Since these two construction projects began, the percentage of takeoffs has risen to 7% of the total. We were informed that there were about 1600 departures per month on runway 22 in recent months. This is an important statistic since airplane departures make the most noise, for the obvious reason that the engines are working hardest at take off to lift the multi-ton aircraft and its cargo and passengers into the air.
Queens: Home of 5th [or 6th] & 20th Largest Airports in U.S.
LaGuardia is the 20th largest airport in the nation and JFK is the 5th or 6th. LaGuardia accommodated 27 million passengers and 361 thousand plane movements in 2014. JFK, by contrast, accommodated 53 million - about twice LGA – and 422 thousand plane movements [bigger planes / long haul internationals].
LaGuardia Airport averages about a thousand flights per day either arriving or departing [plane movements]. The hours are about 6 am to about 10 pm – so 16 hours per day translates into an average of about a flight per minute that’s either arriving or departing.
I found the JFK / LGA statistics on Wikipedia and they cross-referenced well with the numbers for LGA provided at the town hall. LaGuardia Airport accounts for between 10,000 and 12,000 jobs [heard / found varying statistics]. About a thousand or more of them are held by residents in the Jackson Heights & nearby Queens neighborhoods.
The folks from the FAA said that the temporary slots allocated to the airlines would be made permanent, but that new slots would not be added. This is an important lesson for the community, because changes that are made and sold in on a temporary basis, seem to eventually have a way of becoming permanent.
LaGuardia Airport Traffic Growth - To Be or Not To Be?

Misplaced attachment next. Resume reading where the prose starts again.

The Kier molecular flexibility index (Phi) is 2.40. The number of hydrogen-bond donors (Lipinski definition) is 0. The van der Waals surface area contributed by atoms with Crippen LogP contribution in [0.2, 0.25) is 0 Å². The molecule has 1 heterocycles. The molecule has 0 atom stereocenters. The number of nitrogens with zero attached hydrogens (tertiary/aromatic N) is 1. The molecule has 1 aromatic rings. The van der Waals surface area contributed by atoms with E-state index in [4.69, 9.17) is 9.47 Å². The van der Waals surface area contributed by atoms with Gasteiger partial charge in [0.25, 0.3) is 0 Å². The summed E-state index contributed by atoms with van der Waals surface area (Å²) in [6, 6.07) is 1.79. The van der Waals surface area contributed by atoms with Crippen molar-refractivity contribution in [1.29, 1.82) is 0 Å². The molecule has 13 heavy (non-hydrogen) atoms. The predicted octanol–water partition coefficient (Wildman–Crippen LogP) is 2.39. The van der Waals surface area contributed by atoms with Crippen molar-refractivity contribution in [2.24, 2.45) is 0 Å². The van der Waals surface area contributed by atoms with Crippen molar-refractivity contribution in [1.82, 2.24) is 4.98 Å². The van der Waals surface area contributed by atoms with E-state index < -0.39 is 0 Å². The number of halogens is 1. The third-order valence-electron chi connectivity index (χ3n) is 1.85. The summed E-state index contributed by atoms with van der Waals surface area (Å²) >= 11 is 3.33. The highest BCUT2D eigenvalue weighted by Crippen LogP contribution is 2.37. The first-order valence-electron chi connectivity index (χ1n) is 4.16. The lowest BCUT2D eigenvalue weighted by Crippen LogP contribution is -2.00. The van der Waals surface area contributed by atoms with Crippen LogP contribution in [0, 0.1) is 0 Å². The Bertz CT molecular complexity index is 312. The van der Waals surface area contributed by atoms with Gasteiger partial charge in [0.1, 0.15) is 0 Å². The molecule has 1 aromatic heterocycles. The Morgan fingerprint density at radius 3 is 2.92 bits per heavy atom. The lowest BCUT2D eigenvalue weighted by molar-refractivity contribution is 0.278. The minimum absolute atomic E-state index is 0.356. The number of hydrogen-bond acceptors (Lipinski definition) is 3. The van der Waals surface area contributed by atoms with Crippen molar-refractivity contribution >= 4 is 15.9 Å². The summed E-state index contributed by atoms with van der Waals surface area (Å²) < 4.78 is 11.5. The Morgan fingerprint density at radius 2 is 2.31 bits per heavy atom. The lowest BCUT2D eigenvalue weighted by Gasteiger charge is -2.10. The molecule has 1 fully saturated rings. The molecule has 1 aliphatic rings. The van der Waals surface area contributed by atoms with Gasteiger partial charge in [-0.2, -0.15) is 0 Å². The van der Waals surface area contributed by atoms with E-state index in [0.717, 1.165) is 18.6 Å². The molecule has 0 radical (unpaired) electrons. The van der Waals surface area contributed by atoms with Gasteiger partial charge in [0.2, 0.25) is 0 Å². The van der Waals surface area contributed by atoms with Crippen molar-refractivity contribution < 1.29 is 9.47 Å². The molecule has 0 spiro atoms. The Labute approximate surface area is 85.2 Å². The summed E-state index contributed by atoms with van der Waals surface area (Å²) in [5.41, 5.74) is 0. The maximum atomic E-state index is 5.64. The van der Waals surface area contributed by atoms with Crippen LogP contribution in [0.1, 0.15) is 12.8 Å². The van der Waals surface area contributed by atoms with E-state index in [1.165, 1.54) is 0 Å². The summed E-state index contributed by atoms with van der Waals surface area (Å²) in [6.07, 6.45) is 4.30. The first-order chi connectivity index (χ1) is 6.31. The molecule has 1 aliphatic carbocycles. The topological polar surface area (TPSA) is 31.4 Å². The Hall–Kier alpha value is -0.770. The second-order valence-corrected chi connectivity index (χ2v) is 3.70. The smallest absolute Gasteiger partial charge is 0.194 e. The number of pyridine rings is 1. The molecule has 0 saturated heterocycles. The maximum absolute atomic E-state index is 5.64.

Congressman Crowley told us that the airport would "inevitably grow", but "not in flights or number of runways" [see video starting about 30 seconds in].
Congressman Crowley's statement about LaGuardia Airport not growing in flights didn't seem to stack up well with other information I collected after the meeting. The salient points include: 1) a statement in the Federal Register about expanding hours operation and slots at LaGuardia Airport, 2) the FAA Nex Gen flight consolidation program which will enable the U.S. to add flight capacity to existing airport terminals and 3) the recent announcement of multi-billion dollar upgrades to LaGuardia Airport including a doubling of the space made available for planes to move around in on the ground.
I found this statement published on the Federal Register website. The Federal Register is the official journal of the federal government of the United States and it can be found by scrolling down to III.A using the url following the statement.
“Although not proposed, the FAA is considering changing the slot-controlled hours to daily from 0600 to 2259 for LGA to maintain consistency across all airports. The FAA believes a consistent approach across the three airports would reduce confusion for carriers as to when slots are required for an operation and reduce the carriers' burden when submitting slot requests. If the FAA changed the slot-controlled hours at LGA, it would have to allocate slots in those new hours.”